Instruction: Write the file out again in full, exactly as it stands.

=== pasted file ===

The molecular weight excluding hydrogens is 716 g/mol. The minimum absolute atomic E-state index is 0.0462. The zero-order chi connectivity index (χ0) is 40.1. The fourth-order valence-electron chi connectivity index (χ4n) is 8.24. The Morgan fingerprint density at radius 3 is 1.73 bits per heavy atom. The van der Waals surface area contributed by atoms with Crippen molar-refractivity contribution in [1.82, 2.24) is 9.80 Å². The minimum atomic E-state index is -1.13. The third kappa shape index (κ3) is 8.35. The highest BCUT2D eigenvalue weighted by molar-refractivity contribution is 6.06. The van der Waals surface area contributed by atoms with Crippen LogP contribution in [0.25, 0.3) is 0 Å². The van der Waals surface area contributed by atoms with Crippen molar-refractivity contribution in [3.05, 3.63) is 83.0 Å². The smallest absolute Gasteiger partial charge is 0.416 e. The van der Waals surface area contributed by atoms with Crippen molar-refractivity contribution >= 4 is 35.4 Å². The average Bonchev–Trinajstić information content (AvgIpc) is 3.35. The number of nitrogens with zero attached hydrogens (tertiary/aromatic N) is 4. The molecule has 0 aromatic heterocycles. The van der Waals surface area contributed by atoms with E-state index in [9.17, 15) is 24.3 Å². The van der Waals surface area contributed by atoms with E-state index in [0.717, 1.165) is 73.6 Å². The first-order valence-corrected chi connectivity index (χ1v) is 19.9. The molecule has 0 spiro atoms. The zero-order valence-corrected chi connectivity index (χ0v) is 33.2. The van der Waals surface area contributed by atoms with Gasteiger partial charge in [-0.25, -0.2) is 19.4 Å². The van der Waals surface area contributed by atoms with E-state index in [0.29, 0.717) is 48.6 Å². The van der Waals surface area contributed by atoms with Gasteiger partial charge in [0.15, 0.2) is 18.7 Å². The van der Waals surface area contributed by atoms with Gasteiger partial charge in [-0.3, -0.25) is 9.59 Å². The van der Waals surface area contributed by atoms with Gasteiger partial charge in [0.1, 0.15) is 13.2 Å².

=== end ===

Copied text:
The molecular weight excluding hydrogens is 716 g/mol. The minimum absolute atomic E-state index is 0.0462. The zero-order chi connectivity index (χ0) is 40.1. The fourth-order valence-electron chi connectivity index (χ4n) is 8.24. The Morgan fingerprint density at radius 3 is 1.73 bits per heavy atom. The van der Waals surface area contributed by atoms with Crippen molar-refractivity contribution in [1.82, 2.24) is 9.80 Å². The minimum atomic E-state index is -1.13. The third kappa shape index (κ3) is 8.35. The highest BCUT2D eigenvalue weighted by molar-refractivity contribution is 6.06. The van der Waals surface area contributed by atoms with Crippen LogP contribution in [0.25, 0.3) is 0 Å². The van der Waals surface area contributed by atoms with Crippen molar-refractivity contribution in [3.05, 3.63) is 83.0 Å². The smallest absolute Gasteiger partial charge is 0.416 e. The van der Waals surface area contributed by atoms with Crippen molar-refractivity contribution >= 4 is 35.4 Å². The average Bonchev–Trinajstić information content (AvgIpc) is 3.35. The number of nitrogens with zero attached hydrogens (tertiary/aromatic N) is 4. The molecule has 0 aromatic heterocycles. The van der Waals surface area contributed by atoms with E-state index in [9.17, 15) is 24.3 Å². The van der Waals surface area contributed by atoms with E-state index in [0.717, 1.165) is 73.6 Å². The first-order valence-corrected chi connectivity index (χ1v) is 19.9. The molecule has 0 spiro atoms. The zero-order valence-corrected chi connectivity index (χ0v) is 33.2. The van der Waals surface area contributed by atoms with Gasteiger partial charge in [-0.25, -0.2) is 19.4 Å². The van der Waals surface area contributed by atoms with E-state index in [0.29, 0.717) is 48.6 Å². The van der Waals surface area contributed by atoms with Gasteiger partial charge in [0.15, 0.2) is 18.7 Å². The van der Waals surface area contributed by atoms with Gasteiger partial charge in [-0.3, -0.25) is 9.59 Å². The van der Waals surface area contributed by atoms with Gasteiger partial charge in [0.1, 0.15) is 13.2 Å².